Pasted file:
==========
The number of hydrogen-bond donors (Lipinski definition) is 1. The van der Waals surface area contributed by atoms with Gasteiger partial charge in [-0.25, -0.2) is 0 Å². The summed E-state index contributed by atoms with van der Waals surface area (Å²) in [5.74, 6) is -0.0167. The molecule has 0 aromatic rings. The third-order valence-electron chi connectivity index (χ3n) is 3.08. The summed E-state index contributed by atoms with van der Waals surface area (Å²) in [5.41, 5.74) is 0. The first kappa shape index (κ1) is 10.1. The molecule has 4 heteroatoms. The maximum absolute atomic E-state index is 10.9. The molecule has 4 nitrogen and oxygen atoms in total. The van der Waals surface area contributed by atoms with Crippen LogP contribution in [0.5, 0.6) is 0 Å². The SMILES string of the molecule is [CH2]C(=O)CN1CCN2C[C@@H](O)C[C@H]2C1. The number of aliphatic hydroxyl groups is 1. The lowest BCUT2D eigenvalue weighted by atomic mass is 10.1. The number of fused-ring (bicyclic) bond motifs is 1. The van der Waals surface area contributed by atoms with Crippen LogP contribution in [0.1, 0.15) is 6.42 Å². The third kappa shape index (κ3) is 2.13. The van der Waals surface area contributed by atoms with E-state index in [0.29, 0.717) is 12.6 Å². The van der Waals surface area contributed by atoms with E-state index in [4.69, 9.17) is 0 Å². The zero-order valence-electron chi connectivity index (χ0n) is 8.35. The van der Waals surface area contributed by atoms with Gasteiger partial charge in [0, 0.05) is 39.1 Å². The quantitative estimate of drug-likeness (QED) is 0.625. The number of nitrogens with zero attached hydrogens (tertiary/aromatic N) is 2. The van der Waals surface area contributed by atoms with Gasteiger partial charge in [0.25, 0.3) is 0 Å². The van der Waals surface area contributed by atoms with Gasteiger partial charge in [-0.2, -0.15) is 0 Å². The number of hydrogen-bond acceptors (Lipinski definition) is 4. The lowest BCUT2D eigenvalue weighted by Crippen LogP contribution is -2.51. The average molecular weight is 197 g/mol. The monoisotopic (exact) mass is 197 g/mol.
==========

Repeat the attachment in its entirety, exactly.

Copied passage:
The number of hydrogen-bond donors (Lipinski definition) is 1. The van der Waals surface area contributed by atoms with Gasteiger partial charge in [-0.25, -0.2) is 0 Å². The summed E-state index contributed by atoms with van der Waals surface area (Å²) in [5.74, 6) is -0.0167. The molecule has 0 aromatic rings. The third-order valence-electron chi connectivity index (χ3n) is 3.08. The summed E-state index contributed by atoms with van der Waals surface area (Å²) in [5.41, 5.74) is 0. The first kappa shape index (κ1) is 10.1. The molecule has 4 heteroatoms. The maximum absolute atomic E-state index is 10.9. The molecule has 4 nitrogen and oxygen atoms in total. The van der Waals surface area contributed by atoms with Crippen LogP contribution in [0.5, 0.6) is 0 Å². The SMILES string of the molecule is [CH2]C(=O)CN1CCN2C[C@@H](O)C[C@H]2C1. The number of aliphatic hydroxyl groups is 1. The lowest BCUT2D eigenvalue weighted by atomic mass is 10.1. The number of fused-ring (bicyclic) bond motifs is 1. The van der Waals surface area contributed by atoms with Crippen LogP contribution in [0.1, 0.15) is 6.42 Å². The third kappa shape index (κ3) is 2.13. The van der Waals surface area contributed by atoms with E-state index in [0.29, 0.717) is 12.6 Å². The van der Waals surface area contributed by atoms with E-state index in [4.69, 9.17) is 0 Å². The zero-order valence-electron chi connectivity index (χ0n) is 8.35. The van der Waals surface area contributed by atoms with Gasteiger partial charge in [0, 0.05) is 39.1 Å². The quantitative estimate of drug-likeness (QED) is 0.625. The number of nitrogens with zero attached hydrogens (tertiary/aromatic N) is 2. The van der Waals surface area contributed by atoms with Gasteiger partial charge in [0.25, 0.3) is 0 Å². The van der Waals surface area contributed by atoms with Gasteiger partial charge in [-0.2, -0.15) is 0 Å². The number of hydrogen-bond acceptors (Lipinski definition) is 4. The lowest BCUT2D eigenvalue weighted by Crippen LogP contribution is -2.51. The average molecular weight is 197 g/mol. The monoisotopic (exact) mass is 197 g/mol.